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The 3 R's of Childbirth and Motherhood

March 12, 2018

 

Childbirth

Doulas and childbirth educators will most likely talk about the 3 R’s of labor: Relaxation, rhythm and ritual (thanks Penny Simpkin). The three R’s help women to cope with the intensity of labor.

 

Relaxation:

During early labor, we encourage the laboring mother to relax as much as possible during contractions. Trusting your body, relaxing and allowing yourself to open instead of tensing up when the intensity hits makes it possible to cope. In active labor it becomes much more difficult to “relax” during contractions so we encourage moms to relax between each contraction as much as possible, to save up her energy for the next one.

 

Rhythm & Ritual:

When labor becomes intense and contractions are happening longer and closer together, it is important for the laboring mother to find her rhythm and ritual through each contraction. That is why breathing techniques are important to learn in pregnancy. Some other important rituals are visualization, swaying, massages, singing and breathing with your partner or doula.

 

Each birth is unique and every laboring mother’s rituals will be different. And sometimes a mother might not even know what is going to be helpful for her until she is in labor. As a doula, my job is to help the mother find her rhythm and stay in it if and when she starts to fall out of it.

 

Motherhood

It’s also important to incorporate the 3 R’s into my life as a mother.  Because most of the day is dictated by your new baby (or toddler or kid), we need to find time to relax and incorporate rhythms to stay healthy. I have quickly found that “mom guilt” is a real thing and have struggled with it most of Eleanor’s life. For example if I’m not with her 24/7 or or if I’m not…fill in the blank. We’ve all felt it.

 

I am learning though, that being healthy myself will help my daughter be healthy. Kids are always watching you and learning from your words and even more from your behavior. Finding rhythms for myself in the midst of mothering has helped me from burning out and helped my daughter see what a healthy adult looks like (she’s also inevitably seen what an unhealthy one looks like in some seasons).

 

Here are a couple rhythms we’ve incorporated into our week that I would love to share with you:

 

Rhythms where Eleanor is involved:

 

1. Morning: Every morning, I wake up and get Eleanor from her crib. I nurse her in our bed and when she’s finished, our family stays in bed as long as we can to play. Jeremy will eventually change her diaper and I will make coffee. Our family makes breakfast together, turns on some music and slowly starts the morning with coffee, breakfast and play.

 

2. Work: I also take 15-30 minutes to get something done in the morning when Eleanor is around. It’s healthy for her to be “bored” and find something to do on her own. Usually she struggles and then by the end of it she is playing a game she doesn’t want to stop playing after I’m done. (Again, this isn’t always a success, but something I shoot for).

 

3. Essential oils: This is something both Eleanor and I can do together. She likes picking out which oil to us throughout the day. If anything else, it makes the house feel cozy and that’s reason enough for me. We also use lavender in her bath and in her humidifier at night.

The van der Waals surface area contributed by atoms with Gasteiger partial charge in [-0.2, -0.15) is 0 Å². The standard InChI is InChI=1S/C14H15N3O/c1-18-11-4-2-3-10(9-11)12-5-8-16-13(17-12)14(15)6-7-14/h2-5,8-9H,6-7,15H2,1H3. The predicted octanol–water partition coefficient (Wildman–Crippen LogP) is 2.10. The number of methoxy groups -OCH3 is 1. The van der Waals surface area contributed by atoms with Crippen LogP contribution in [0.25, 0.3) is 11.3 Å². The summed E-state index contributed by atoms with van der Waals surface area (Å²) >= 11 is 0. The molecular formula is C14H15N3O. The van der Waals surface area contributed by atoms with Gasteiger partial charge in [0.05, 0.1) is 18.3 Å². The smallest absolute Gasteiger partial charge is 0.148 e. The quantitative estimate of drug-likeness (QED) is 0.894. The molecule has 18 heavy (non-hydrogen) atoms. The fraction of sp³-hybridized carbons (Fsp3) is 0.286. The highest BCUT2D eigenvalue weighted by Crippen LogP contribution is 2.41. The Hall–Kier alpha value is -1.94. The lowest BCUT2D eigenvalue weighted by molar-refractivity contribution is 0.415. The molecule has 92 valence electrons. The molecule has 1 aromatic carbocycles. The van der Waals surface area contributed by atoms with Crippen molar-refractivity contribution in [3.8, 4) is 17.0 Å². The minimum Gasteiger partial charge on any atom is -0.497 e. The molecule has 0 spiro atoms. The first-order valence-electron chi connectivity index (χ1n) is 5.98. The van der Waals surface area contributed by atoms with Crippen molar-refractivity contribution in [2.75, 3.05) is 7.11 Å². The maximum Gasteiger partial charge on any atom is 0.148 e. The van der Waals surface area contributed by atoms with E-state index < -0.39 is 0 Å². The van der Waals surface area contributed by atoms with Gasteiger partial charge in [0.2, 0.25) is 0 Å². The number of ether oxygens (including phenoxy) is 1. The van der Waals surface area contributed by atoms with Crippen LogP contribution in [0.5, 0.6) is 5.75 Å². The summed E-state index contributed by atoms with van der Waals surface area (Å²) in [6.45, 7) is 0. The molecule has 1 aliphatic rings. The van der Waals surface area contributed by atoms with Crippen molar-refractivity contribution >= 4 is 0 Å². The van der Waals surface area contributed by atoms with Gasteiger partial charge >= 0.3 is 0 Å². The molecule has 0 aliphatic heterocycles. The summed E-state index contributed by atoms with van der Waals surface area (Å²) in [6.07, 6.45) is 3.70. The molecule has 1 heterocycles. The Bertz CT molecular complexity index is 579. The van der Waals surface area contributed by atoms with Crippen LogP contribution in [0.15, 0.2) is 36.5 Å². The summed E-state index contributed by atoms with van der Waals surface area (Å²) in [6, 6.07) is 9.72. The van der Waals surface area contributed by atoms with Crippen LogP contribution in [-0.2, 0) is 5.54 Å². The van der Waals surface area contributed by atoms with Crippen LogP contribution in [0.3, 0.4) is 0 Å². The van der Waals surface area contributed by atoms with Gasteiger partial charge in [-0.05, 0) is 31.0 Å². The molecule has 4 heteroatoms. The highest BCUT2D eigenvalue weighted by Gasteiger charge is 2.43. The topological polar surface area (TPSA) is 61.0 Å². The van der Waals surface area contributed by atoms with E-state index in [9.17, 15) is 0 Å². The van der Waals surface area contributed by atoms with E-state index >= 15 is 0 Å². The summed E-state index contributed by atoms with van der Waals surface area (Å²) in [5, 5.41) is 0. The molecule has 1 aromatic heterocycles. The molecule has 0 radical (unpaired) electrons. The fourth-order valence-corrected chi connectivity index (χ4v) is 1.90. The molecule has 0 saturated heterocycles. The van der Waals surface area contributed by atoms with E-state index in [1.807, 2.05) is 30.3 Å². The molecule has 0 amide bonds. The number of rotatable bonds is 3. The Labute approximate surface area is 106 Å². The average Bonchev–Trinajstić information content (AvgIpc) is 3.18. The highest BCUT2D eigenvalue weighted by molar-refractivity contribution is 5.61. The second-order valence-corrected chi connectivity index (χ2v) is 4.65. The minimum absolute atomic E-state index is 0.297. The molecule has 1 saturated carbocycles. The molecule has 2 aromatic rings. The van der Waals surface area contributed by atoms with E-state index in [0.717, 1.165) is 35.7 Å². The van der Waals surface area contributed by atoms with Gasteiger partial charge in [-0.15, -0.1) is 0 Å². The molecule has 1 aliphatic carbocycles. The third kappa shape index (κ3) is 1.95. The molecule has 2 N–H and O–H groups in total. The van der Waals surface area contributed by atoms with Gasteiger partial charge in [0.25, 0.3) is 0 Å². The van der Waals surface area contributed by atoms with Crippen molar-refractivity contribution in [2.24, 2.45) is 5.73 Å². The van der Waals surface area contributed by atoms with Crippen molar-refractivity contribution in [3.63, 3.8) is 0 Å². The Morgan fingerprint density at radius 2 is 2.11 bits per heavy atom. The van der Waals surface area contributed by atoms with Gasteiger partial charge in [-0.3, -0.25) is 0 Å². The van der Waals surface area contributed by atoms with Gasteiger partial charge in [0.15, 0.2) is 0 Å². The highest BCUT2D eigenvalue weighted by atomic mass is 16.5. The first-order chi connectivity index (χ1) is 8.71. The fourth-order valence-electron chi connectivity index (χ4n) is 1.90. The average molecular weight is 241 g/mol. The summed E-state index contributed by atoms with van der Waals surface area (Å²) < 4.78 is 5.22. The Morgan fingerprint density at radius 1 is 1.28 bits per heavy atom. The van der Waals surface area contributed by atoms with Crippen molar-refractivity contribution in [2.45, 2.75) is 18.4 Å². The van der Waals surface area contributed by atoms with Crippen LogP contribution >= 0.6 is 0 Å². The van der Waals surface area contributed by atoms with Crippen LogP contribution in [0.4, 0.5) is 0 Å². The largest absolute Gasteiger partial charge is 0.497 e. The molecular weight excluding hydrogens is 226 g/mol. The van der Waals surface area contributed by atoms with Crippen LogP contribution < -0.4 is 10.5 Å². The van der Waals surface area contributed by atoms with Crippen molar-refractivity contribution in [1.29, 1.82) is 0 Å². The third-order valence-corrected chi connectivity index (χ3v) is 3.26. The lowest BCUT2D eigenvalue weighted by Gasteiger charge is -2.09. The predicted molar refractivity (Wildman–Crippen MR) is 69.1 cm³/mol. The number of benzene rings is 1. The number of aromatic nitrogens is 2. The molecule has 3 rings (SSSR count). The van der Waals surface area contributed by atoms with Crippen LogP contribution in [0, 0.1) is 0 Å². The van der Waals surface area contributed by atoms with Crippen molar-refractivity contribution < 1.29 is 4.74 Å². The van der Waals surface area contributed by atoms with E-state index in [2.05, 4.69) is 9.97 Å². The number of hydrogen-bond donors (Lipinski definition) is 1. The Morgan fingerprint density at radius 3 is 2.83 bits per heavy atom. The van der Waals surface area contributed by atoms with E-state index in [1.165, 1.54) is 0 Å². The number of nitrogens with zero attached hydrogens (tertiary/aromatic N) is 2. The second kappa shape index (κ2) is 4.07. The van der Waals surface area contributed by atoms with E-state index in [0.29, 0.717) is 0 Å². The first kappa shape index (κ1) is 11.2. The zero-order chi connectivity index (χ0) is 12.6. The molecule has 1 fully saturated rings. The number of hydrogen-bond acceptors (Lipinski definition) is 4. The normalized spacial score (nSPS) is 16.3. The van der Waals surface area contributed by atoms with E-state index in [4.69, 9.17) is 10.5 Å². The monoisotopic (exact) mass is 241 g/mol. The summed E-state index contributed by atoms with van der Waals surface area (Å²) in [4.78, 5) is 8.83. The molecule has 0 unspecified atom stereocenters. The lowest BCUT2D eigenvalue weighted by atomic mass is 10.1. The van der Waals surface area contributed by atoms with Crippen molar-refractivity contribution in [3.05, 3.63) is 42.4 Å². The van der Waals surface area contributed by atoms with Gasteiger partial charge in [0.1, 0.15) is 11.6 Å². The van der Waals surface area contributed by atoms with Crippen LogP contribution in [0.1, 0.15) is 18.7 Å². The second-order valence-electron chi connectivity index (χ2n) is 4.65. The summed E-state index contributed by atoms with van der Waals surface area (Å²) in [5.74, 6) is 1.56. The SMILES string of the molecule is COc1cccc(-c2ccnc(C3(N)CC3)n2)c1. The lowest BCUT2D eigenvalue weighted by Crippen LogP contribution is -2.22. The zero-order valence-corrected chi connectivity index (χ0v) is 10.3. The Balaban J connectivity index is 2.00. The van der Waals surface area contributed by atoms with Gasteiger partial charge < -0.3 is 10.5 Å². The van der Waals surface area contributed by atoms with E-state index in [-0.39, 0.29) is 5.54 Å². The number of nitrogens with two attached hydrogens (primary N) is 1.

4. Walking every day: We usually take 2 walks: one where she’s in the stroller so I can get a good long walk in and one where she “runs around” as she calls it and we both just run around our neighborhood. We usually end up at the park and swing or play.

 

5. Cleaning: I use to wait to clean anything until she took a nap, but it’s really important for me to feel like our house is mostly clean throughout the day. Eleanor really likes helping for the most part. She helps unload the dishwasher, sweeping (it’s mostly her helping push dust around) and putting the books away (we take those out on and off throughout the day). With this rhythm, it was a learning curve for me. And it’s different throughout the phases of a baby and toddler in how you can do this.

 

Rhythms where Eleanor is not involved:

 

1. Making bread every week (I’ll include my recipe on a following post): On Saturday evenings, I make the dough and on Sunday morning I bake the bread. This has become a weekly tradition where I get to bake something (really easy) and our family has bread for the week. I also love the smell of freshly baked bread on Sunday morning – it’s like a little easter treat every week.

 

2. Book club/small group/hangouts: Every other Tuesday night after Eleanor is in bed, I host a book club with some women from our church and every Thursday, we host our small group. Throughout the week, I will also sometimes plan some hangouts with friends sans my little one because it’s healthy for me to have adult interaction where I’m not chasing a toddler around. I value quality time with my people so this is an important one for me.

 

3.  Nap time work/getting things done: I still do most of my work during Eleanor’s nap. While I can get some things done when she’s awake, my most productive time is when she’s napping. I also use this time to just sit, read, drink tea.

 

 

 4. Nights out with my husband: Paying a babysitter if you have to is so worth it. My husband and I still struggle with finding time to have away from Eleanor but for the health of our relationship, it’s crucial. Our goal is to have 2 date nights a month and work up from there. We love spending time together all three of us, but time with just the two of us makes us better parents.

 

 

 

 

 

 

 

 

 

 

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